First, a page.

Whereas, according to the Centers for Disease Control and Prevention, Black women in the United States are three to four times more likely than White women to die from pregnancy-related causes;

Whereas Black women in the United States suffer from life-threatening pregnancy complications, known as maternal morbidities, twice as often as White women;

Whereas maternal mortality rates in the United States are—


among the highest in the developed world; and


increasing rapidly;

Whereas the United States has the highest maternal mortality rate among affluent countries, in part because of the disproportionate mortality rate of Black women;

Whereas Black women are 49 percent more likely than all other women to deliver prematurely;

Whereas the high rates of maternal mortality among Black women span across—


income levels;


education levels; and


socioeconomic status;

Whereas structural racism, gender oppression, and the social determinants of health inequities experienced by Black women in the United States significantly contribute to the disproportionately high rates of maternal mortality and morbidity among Black women;

Whereas racism and discrimination play a consequential role in maternal health care experiences and outcomes of Black birthing people;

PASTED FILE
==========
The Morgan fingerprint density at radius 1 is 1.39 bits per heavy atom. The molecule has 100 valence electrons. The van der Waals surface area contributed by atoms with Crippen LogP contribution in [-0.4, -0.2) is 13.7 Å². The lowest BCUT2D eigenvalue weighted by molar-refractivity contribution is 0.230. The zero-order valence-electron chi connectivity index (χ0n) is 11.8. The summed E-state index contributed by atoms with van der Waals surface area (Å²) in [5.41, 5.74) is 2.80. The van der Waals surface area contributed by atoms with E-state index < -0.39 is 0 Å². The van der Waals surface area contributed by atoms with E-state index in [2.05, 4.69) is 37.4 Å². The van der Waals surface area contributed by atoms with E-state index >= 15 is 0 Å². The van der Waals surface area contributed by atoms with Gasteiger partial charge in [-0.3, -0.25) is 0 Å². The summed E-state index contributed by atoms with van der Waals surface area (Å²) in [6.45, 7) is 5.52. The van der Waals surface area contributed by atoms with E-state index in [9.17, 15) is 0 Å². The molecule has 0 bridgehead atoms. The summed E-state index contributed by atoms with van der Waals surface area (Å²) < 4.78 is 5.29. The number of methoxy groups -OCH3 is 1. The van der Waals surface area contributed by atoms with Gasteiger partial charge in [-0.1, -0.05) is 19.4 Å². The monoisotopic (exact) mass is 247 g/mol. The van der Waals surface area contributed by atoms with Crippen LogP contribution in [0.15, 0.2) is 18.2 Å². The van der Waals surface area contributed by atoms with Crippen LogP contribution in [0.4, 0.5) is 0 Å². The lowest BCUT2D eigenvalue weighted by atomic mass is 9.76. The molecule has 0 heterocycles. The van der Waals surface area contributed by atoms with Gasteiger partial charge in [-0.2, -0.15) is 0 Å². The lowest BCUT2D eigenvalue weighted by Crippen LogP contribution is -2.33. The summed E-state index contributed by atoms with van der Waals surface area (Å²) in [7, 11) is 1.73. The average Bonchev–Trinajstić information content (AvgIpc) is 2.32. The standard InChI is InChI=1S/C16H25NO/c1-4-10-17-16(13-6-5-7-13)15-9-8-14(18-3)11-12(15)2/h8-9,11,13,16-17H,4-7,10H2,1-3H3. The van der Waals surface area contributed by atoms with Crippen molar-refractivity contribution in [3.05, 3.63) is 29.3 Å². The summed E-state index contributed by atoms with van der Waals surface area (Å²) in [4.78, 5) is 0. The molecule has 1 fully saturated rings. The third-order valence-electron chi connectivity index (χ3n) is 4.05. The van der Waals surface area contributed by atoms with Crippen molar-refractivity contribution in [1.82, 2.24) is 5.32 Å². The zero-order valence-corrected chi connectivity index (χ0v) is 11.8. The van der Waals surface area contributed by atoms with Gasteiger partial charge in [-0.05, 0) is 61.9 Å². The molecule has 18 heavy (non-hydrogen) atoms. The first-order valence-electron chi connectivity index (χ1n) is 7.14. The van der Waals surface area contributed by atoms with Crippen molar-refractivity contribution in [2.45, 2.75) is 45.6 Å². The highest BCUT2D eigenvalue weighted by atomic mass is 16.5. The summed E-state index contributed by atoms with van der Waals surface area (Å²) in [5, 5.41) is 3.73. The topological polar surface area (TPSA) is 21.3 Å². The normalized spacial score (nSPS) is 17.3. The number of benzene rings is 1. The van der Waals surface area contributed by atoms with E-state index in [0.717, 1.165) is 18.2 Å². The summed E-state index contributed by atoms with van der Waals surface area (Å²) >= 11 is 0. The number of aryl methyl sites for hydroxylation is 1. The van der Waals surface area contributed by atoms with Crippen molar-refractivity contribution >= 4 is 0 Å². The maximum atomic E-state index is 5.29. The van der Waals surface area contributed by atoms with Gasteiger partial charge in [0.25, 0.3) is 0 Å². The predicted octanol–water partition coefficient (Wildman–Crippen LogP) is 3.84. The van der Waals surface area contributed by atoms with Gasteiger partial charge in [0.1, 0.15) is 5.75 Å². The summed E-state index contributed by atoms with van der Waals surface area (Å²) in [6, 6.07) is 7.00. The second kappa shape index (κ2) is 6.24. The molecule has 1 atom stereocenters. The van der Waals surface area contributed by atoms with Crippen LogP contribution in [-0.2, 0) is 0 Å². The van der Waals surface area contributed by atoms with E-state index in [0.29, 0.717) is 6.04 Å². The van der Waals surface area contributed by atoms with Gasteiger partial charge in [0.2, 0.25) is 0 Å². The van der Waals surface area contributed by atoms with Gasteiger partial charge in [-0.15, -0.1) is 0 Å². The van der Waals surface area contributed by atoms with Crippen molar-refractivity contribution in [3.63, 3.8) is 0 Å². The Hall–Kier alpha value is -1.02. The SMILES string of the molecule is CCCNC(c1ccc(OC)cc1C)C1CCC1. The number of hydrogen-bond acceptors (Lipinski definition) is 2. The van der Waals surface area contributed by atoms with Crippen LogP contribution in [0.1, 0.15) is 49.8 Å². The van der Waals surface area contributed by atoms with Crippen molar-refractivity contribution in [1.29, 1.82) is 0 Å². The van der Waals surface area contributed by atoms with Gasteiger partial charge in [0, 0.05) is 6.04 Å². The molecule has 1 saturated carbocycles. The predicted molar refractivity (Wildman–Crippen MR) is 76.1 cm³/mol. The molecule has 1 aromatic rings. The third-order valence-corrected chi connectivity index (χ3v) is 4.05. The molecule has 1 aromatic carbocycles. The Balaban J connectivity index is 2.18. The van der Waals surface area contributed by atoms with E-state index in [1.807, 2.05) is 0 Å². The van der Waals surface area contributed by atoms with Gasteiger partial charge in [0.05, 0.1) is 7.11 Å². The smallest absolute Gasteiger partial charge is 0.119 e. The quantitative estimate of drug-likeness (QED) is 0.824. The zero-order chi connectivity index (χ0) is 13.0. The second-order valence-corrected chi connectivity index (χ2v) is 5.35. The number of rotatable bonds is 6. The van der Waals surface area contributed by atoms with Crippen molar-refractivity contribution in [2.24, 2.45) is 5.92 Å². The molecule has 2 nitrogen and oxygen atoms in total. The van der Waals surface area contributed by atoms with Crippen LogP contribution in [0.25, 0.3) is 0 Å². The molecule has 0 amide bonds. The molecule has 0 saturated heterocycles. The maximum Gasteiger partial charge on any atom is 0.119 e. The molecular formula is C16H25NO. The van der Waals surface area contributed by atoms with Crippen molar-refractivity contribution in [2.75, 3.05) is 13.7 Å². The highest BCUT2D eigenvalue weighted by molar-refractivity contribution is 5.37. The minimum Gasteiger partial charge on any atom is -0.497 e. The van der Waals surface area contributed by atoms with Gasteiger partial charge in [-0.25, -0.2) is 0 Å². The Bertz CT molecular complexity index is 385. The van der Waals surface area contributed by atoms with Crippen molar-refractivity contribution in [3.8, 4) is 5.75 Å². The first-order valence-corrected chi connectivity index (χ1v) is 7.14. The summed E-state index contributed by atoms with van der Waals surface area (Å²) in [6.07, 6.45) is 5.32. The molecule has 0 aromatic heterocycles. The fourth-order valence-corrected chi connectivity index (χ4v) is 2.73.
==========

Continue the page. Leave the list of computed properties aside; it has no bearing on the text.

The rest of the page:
Whereas a fair and wide distribution of resources and birth options, especially with regard to reproductive health care services and maternal health programming, are critical to closing the racial gap in maternal health outcomes;

Whereas the COVID–19 pandemic has further highlighted issues within the broken health care system in the United States and the harm of that system to Black women and birthing persons by exposing—


increased barriers to accessing prenatal and postpartum care, including maternal mental health care;


lack of uniform hospital policies permitting doulas and support persons to be present during labor and delivery;


inconsistent hospital policies regarding the separation of the newborn from a mother that is suspected positive for COVID–19;


complexities in COVID–19 vaccine drug trials including pregnant people;


increased rates of Cesarean section deliveries;


shortened hospital stays following delivery;


provider shortages and lack of sufficient policies to allow home births attended by midwives;


insufficient practical support for delivery of care by midwives, including telehealth access;


adverse economic impact on Black mothers and families due to job loss or reduction in income during quarantine and the pandemic recession; and


pervasive racial injustice against Black people in the criminal justice, social, and health care systems;